Roy: Even though most of the Blue Jays base is normally asleep for those games, we celebrate this series like a holiday. It’s a chance for a lot of Ontario residents to visit the West Coast, and some will even visit Oakland, San Francisco, Los Angeles while they’re out there and just follow the Jays for a week. It was never intended to slight Seattle fans in any way, but I always see a few tweets about the locals being upset that another team takes over their stadium. Seattle is so much easier of a trip for someone from British Columbia, so it feels like a home game to them.
I’ve never made the trip, but it’s high on the list, so take @bkuhn‘s word for it:

Living in Western Canada, we get tv/radio/news coverage of the Blue Jays like they are OUR team, despite the distance between us and the Rogers Centre. My grandpa was from eastern Canada, and he was my introduction to Blue Jays fandom, but the coverage and ease of access to what happens with the team made it easy to be a committed fan. As a Vancouver area resident, Safeco (I still struggle with T-Mobile) is the only major league ballpark remotely close to me. It’s a gorgeous park, and I LOVE to go to games there, regardless of the opponent. However, I always plan a trip down the I-5 whenever the Blue Jays roll into town, as it’s a rare opportunity to see my favourite team in person, as well as an opportunity to take in a truly unique fan experience. A sea of blue takes over the entire stadium, and the in game atmosphere is a level above what you’d experience anywhere else. Western Canada Blue Jays fans get 3 games a year to support their favourite team in person, compared to the typical 81 for a home fan. This helps elevate the atmosphere and emotional attachment to each pitch, as Blue Jays fans give it the same level of importance that a playoff game would carry. I was sitting behind the Jays dugout when Jose Bautista took Edwin Diaz deep in the 9th to tie the game up 1-1, and it was one of the most goosebump-worthy sports atmospheres I’ve ever been lucky enough to experience. The first base camera had the perfect perspective of Jose (the GOAT), his backwards trot, and a blur of blue all rising out of our seats, arms in the air, celebrating such a high stakes moment. Last year, I was fortunate enough to take my then 2 year old son to his first ever major league game. Blue Jays coach John Schneider gave him a baseball, and he was beaming. It was such a special father/son moment that I will always cherish, something that wouldn’t have been an option if I didn’t have the opportunity to make the quick 3 hour drive to Seattle. I will miss the opportunity to do so this year, especially as my son is now 3 and would appreciate it even more. I can’t wait until August 13th, 2021 when I will get my next opportunity to see the Blue Jays in person, and soak in the pride that Western Canada has for this team.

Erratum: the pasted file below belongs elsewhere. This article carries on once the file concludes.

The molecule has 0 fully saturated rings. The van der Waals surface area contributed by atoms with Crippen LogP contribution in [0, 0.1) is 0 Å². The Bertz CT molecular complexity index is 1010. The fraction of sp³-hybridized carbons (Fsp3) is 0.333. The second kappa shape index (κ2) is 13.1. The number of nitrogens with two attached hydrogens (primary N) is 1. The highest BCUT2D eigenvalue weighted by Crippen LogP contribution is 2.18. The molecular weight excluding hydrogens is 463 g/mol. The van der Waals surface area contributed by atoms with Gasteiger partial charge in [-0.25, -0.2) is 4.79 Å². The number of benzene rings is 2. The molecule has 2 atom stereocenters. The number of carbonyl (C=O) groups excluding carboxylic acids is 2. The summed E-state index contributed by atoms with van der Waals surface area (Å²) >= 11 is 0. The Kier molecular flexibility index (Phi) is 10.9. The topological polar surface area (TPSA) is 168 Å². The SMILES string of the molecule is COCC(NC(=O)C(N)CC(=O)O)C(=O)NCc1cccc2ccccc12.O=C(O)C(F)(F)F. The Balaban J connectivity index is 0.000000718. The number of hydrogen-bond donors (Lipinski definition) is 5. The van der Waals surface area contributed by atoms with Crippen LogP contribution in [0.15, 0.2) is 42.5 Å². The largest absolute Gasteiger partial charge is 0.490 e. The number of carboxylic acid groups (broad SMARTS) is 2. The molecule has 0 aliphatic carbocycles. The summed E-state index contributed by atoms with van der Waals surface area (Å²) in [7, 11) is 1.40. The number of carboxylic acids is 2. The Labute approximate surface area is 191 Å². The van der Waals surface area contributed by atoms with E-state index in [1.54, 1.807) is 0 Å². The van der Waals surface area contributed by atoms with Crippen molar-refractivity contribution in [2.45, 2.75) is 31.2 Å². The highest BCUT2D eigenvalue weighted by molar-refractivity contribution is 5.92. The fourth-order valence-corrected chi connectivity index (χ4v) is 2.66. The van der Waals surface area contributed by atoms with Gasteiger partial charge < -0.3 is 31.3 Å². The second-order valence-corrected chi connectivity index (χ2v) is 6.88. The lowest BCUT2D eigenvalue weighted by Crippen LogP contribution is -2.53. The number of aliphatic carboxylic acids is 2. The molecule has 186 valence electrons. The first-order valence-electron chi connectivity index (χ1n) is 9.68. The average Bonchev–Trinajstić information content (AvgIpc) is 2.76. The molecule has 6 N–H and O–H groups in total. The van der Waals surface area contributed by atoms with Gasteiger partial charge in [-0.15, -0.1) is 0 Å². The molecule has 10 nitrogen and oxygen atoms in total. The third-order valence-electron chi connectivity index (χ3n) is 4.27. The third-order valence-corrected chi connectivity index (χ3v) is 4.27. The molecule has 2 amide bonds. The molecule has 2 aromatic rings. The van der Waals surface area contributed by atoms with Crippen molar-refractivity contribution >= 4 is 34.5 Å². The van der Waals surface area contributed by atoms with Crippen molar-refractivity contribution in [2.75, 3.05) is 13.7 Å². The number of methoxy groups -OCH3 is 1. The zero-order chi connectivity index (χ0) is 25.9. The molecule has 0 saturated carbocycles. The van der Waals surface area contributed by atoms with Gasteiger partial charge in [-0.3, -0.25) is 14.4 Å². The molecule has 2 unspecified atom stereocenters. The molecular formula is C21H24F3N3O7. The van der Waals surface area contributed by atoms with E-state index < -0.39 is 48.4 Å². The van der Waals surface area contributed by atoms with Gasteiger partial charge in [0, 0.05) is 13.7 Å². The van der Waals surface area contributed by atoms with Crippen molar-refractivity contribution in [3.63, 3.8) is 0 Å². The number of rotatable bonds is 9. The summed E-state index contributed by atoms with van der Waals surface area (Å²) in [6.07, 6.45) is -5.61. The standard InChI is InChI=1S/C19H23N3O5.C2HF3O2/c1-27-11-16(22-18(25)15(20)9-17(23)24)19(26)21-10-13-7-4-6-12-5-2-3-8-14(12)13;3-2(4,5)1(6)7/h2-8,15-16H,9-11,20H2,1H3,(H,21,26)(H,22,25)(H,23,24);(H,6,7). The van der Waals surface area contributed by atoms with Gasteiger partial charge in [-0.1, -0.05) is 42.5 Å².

TD: What are your thoughts on the team’s official twitter account?

Roy: They’ve improved so much in recent years, and they executed a really good en Español account as well, @losazulejos. They became a meme themselves last season with this gem:
They’ve become much more interactive, especially in recent months – probably out of boredom and lack of news to report. Their Instagram is great – it’s essentially a highlight reel of Bo, Vladimir Guerrero Jr. and Lourdes Gurriel Jr. – as it should be.